Chipotle introduces Shawn Mendes bowl
In the latest pop star-inspired addition to its menu, Chipotle has rolled out the Shawn Mendes Salad Bowl, attaching donations to the singer’s foundation to each sale of the dish. The bowl of lettuce, black beans, chicken, salsa, guacamole and cauliflower rice is set for a two-week run in America and Mendes’ native Canada. It arrived Thursday, little more than a month after Chipotle added a Miley Cyrus wrap called the Guac Is Extra But So Is Miley Burrito. “I have my own bowl !!” Mendes tweeted on Thursday night. The Denver-based burrito chain said each online sale will carry a $1 donation to ...
New York Daily News
President of Seattle police union lambasted for comments claiming Black Lives Matter among those to blame for U.S. Capitol siege
SEATTLE — The president of Seattle's rank and file police officers' union is under fire from a state police group, the city's mayor and other public figures for his comments on social media this week suggesting Black Lives Matter and other liberal activists are partly to blame for Wednesday's deadly insurrection at the U.S. Capitol by a mob supporting President Donald Trump. Seattle Police Officers Guild (SPOG) President Mike Solan's recent tweets — including one Friday saying the "far right and far left are responsible for that sad day" — also are now the subject of an internal investigation,...
The Seattle Times
Poverty grows despite economic recovery
Even as average personal incomes rose during the pandemic largely because of government aid, millions of people who didn’t receive such help have fallen into poverty, struggling to pay for food and other basic expenses. That group, trying to get by with the help of local charities, may have been excluded from the federal payments because of immigration status, lack of time in the labor force needed to claim unemployment benefits, or just red tape in states that have been slow to pay jobless claims. The situation in the Houston area is particularly desperate, with almost half of residents strug...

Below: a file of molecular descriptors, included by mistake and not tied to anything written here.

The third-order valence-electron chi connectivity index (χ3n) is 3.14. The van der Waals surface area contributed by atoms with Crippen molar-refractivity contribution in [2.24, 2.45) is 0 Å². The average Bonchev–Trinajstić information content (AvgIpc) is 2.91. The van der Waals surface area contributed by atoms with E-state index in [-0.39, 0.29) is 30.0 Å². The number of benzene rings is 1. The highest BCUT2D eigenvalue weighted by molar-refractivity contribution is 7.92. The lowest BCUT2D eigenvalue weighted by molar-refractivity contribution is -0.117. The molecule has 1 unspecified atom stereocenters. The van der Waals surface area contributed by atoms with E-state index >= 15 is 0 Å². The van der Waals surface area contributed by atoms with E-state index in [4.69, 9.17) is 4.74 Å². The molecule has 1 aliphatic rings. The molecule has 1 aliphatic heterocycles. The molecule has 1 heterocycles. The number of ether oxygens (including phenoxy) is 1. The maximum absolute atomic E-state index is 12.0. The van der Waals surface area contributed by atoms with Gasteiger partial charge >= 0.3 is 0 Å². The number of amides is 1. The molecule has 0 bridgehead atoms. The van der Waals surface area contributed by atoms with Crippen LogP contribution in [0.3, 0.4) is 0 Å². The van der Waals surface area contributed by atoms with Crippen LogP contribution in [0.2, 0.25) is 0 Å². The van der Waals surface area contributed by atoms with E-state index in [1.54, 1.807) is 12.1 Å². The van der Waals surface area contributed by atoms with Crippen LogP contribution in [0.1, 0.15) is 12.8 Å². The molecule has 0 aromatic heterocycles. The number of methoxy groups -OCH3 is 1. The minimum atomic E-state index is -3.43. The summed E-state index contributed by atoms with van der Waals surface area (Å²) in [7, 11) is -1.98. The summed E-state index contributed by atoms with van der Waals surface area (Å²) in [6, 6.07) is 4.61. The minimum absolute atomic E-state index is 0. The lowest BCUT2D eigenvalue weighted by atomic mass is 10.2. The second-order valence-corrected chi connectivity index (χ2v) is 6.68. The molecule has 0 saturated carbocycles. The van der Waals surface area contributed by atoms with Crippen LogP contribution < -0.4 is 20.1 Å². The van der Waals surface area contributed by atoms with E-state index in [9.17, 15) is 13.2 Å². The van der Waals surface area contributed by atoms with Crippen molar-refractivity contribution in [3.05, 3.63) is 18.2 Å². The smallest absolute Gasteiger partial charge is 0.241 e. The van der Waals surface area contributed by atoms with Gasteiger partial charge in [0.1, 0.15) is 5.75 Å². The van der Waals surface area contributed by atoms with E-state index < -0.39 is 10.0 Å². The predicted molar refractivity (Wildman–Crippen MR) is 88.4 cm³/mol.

Roadkill moose fed Alaska families for years. Then came COVID-19
It always broke Laurie Speakman’s heart to hear that another moose was struck and killed on the rural highway near her home in Soldotna, Alaska, on the western end of the Kenai Peninsula. But it also warmed her to know that several local families were about to get fed. For the past eight years, Speakman, lovingly called “The Moose Lady” by her friends and neighbors, was one of the people state troopers called at all hours of the night as a volunteer driver for the nonprofit Alaska Moose Federation. Often in below-zero temperatures, she drove to the crash site in her truck, wrapped a cable arou...
Judge imposes sentence totaling 897 years on NorCal Rapist
SACRAMENTO, Calif. — After hearing emotional, searing statements from some of the women he victimized during his 15-year crime spree as the NorCal Rapist, Roy Charles Waller was sentenced in Sacramento Friday to nearly 900 years in prison — essentially 100 years for each of the women he raped. Superior Court Judge James Arguelles imposed consecutive terms: 459 years to run consecutive to a 438 years to life sentence. The judge said Waller would be ineligible for probation. He then added that even if he was he eligible, would not grant it because Waller is “a serious danger to society” and pres...
The Sacramento Bee
Controversial president of Chicago police union faces possible firing over inflammatory posts on social media